In describing and justifying design build, it is prudent to note that design build is an alternative approach to contracting state transportation agencies into participating in the delivery of projects funded using finances from the Federal-aid highway program (John Will, 2009). The application of design build is supported by the realization that infrastructural projects can be purchased, procured and delivered in various ways thus segregation of responsibilities and roles of the different phrases of the development of a project is a must. As a result, the term design-bid-built is formed. The term describes a scenario where one party is assigned the role of designing while another, especially a contractor with the lowest bid, is awarded the tender to construct the rest of the building. With time, design build has advanced to integrate operations, preservation, financing and maintenance. In the case scenario presented by the Oklahoma tornado, the state and federal statutes were guiding to the tendering process by regulating the design-bid-build. Private agencies were also used to support public agencies in expediting deliverables in the reconstruction projects.

Design-Build Institute of America

The description in the previous chapter is justified by the design-Build Institute of America abbreviated as DBIA. The institute was vibrant in contracting engineers and architects for constructing a series of infrastructure such as vertical infrastructure comprised of buildings and horizontal infrastructure composed of public utilities (John Will, 2009). For the reconstruction process in Oklahoma, the DBIA took full responsibility for the projects as they stood liable for all the agreements made with design builders by issuing warranties to agencies. By so doing, the DBIA was able to process complete documents devoid of errors. The need for accuracy was attained by the selection of competent contractors using a competitive tendering process which involved an investigation into the pricing, duration and qualifications of the proposer. After getting the most appropriate design, DBIA was further responsible for apportioning the construction works to competent companies.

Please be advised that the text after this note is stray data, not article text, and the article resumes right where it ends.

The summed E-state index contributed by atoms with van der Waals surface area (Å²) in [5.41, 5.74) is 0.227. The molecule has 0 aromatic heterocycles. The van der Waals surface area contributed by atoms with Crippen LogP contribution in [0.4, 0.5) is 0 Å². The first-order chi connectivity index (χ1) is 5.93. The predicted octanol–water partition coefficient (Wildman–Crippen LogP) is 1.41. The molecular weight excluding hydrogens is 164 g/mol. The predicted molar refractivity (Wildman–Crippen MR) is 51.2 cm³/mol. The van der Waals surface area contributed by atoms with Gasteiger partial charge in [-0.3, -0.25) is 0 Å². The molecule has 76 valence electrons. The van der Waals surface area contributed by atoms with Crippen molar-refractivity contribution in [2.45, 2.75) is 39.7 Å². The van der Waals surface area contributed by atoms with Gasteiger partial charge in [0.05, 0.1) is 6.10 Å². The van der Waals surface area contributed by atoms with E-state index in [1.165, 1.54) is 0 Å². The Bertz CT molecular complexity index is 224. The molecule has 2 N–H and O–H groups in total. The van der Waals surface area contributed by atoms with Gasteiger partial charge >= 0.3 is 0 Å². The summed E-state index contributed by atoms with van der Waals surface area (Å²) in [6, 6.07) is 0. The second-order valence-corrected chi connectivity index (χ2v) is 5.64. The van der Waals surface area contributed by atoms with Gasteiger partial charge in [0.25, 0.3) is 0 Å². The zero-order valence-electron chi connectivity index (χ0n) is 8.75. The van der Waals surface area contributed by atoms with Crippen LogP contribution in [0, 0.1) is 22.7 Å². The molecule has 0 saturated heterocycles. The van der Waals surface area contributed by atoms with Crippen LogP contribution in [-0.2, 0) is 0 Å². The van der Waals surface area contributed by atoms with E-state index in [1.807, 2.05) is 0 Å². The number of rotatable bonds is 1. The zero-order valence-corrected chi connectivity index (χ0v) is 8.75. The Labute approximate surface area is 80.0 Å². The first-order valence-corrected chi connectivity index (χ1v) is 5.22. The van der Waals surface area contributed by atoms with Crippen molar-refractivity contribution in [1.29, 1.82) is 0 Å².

On the side of the DBIA, the design-build strategy was more preferred as it is compatible with other strategies such as the design-build with a warranty, Design-Build-Operate-Maintain (DBOM), Design-Build-Finance-Operate (DBFO), Build-Operate-Transfer (BOT) and the Full Delivery or Program Management (Vera Speight, 2008). The preferences for these design-builds were supported by the need and urgency of the infrastructure especially after the tornado. Given the urgency with which facilities such as hospitals, schools and roads were needed, the use of design-build was pertinent in saving time. Again the fact that the emergency triggered the government into spending design-build came with options for cost savings and improved quality accrued from specialization of labor. The main disadvantage reported by the DBIA was the favors, accorded to large national engineering and construction firms, which were issued with the tenders at the expense of small regional firms for the sake of regional balance.